Cosponsored by Heyday Books and California Institute for Community, Art & Nature
Masks are strongly encouraged for unvaccinated individuals.
For the first time in more than twenty-five years, Greg Sarris—whose novels are esteemed alongside those of Louise Erdrich and Stephen Graham Jones—presents a book about his own life. In Becoming Story he asks: What does it mean to be truly connected to the place you call home—to walk where innumerable generations of your ancestors have walked? And what does it mean when you dedicate your life to making that connection even deeper? Moving between his childhood and the present day, Sarris creates a kaleidoscopic narrative about the forces that shaped his early years and his eventual work as a tribal leader. He considers the deep past, historical traumas, and possible futures of his homeland. His acclaimed storytelling skills are in top form here, and he charts his journey in prose that is humorous, searching, and profound. A gently powerful memoir, Becoming Story is also a master class in the art of belonging to the place where you live.
Greg Sarris is currently serving his fourteenth term as Chairman of the Federated Indians of Graton Rancheria. He holds the Graton Rancheria Endowed Chair in Writing and Native American Studies at Sonoma State University, and his publications include Keeping Slug Woman Alive: A Holistic Approach to American Indian Texts (1993), Grand Avenue (1994), Watermelon Nights (1999) and How a Mountain was Made (2017). Greg lives and works in Sonoma County. Visit his website at greg-sarris.com. (Photo Credit: Christopher Coughlin)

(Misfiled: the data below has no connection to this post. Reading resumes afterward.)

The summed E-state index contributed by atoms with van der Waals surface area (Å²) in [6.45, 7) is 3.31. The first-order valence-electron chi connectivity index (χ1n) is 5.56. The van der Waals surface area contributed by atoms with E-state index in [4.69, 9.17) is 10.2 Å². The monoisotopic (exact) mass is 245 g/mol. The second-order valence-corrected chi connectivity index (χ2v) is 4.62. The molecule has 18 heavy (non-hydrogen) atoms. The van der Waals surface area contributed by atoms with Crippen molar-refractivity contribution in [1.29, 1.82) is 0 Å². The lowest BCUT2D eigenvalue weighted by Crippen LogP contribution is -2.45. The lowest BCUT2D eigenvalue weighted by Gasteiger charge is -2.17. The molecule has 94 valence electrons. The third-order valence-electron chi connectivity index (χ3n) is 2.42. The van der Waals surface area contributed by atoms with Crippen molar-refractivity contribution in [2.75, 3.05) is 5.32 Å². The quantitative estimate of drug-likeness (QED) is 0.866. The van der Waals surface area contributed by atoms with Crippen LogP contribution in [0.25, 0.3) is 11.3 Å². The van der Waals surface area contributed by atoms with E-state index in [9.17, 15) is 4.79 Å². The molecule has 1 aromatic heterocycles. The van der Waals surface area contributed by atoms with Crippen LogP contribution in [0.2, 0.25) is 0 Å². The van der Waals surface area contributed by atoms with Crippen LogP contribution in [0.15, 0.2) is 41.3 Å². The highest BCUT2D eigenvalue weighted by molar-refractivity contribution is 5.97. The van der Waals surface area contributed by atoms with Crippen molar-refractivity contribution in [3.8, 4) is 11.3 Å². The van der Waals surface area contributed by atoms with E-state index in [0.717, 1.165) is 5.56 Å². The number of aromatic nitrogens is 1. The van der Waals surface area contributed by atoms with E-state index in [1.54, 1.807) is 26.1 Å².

Jane Ciabattari is the author of the critically acclaimed short story collection Stealing the Fire. She is a columnist for Lit Hub, a contributor to BBC Culture, NPR, and many other publications. She is a former president of the National Book Critics Circle (and current vice president/events), serves on the advisory board of the Bay Area Book Festival, Lit Camp, and The Story Prize, is a member of the Writers Grotto and cofounder of the Flash Fiction Collective. (Photo Credit: Sylvie Rosokoff)
Books will be on sale at the event. Reserve a copy when you make your reservation.
Programming in "Civil Rights, Artistic Diversity, Historical Reckoning: Exploring the Film, Literature, and Lives of Marginalized Communities" has been made possible in part by a major grant from the National Endowment for the Humanities: Democracy demands wisdom. Any views, findings, conclusions, or recommendations expressed in this program do not necessarily represent those of the National Endowment for the Humanities.
Mechanics' Institute Members & Cosponsors Free
Public sliding scale, $5 to $10